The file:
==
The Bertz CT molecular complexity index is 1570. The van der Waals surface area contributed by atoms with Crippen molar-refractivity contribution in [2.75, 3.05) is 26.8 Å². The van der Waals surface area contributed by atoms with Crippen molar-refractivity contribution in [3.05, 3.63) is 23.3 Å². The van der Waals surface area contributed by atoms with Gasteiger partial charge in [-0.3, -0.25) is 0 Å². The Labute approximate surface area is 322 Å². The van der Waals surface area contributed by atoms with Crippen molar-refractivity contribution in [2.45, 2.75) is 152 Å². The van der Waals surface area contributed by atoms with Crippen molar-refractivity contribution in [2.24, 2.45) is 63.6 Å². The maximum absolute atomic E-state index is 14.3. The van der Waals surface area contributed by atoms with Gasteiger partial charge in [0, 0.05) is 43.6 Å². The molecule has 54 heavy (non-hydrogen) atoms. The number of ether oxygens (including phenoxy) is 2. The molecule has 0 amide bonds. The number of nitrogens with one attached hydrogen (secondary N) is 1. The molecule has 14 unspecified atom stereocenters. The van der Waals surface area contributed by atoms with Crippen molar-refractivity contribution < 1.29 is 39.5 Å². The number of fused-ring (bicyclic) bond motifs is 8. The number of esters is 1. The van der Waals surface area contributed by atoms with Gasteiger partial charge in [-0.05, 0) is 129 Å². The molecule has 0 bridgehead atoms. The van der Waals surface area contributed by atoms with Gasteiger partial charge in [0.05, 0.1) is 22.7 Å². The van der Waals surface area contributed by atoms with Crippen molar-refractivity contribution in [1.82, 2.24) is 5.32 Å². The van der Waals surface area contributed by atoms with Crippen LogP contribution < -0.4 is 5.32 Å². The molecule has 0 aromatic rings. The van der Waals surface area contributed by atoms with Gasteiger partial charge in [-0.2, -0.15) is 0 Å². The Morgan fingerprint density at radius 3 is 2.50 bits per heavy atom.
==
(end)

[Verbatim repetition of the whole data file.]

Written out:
The Bertz CT molecular complexity index is 1570. The van der Waals surface area contributed by atoms with Crippen molar-refractivity contribution in [2.75, 3.05) is 26.8 Å². The van der Waals surface area contributed by atoms with Crippen molar-refractivity contribution in [3.05, 3.63) is 23.3 Å². The van der Waals surface area contributed by atoms with Gasteiger partial charge in [-0.3, -0.25) is 0 Å². The Labute approximate surface area is 322 Å². The van der Waals surface area contributed by atoms with Crippen molar-refractivity contribution in [2.45, 2.75) is 152 Å². The van der Waals surface area contributed by atoms with Crippen molar-refractivity contribution in [2.24, 2.45) is 63.6 Å². The maximum absolute atomic E-state index is 14.3. The van der Waals surface area contributed by atoms with Gasteiger partial charge in [0, 0.05) is 43.6 Å². The molecule has 54 heavy (non-hydrogen) atoms. The number of ether oxygens (including phenoxy) is 2. The molecule has 0 amide bonds. The number of nitrogens with one attached hydrogen (secondary N) is 1. The molecule has 14 unspecified atom stereocenters. The van der Waals surface area contributed by atoms with Crippen molar-refractivity contribution < 1.29 is 39.5 Å². The number of fused-ring (bicyclic) bond motifs is 8. The number of esters is 1. The van der Waals surface area contributed by atoms with Gasteiger partial charge in [-0.05, 0) is 129 Å². The molecule has 0 bridgehead atoms. The van der Waals surface area contributed by atoms with Gasteiger partial charge in [0.05, 0.1) is 22.7 Å². The van der Waals surface area contributed by atoms with Crippen molar-refractivity contribution in [1.82, 2.24) is 5.32 Å². The van der Waals surface area contributed by atoms with Crippen LogP contribution < -0.4 is 5.32 Å². The molecule has 0 aromatic rings. The van der Waals surface area contributed by atoms with Gasteiger partial charge in [-0.2, -0.15) is 0 Å². The Morgan fingerprint density at radius 3 is 2.50 bits per heavy atom.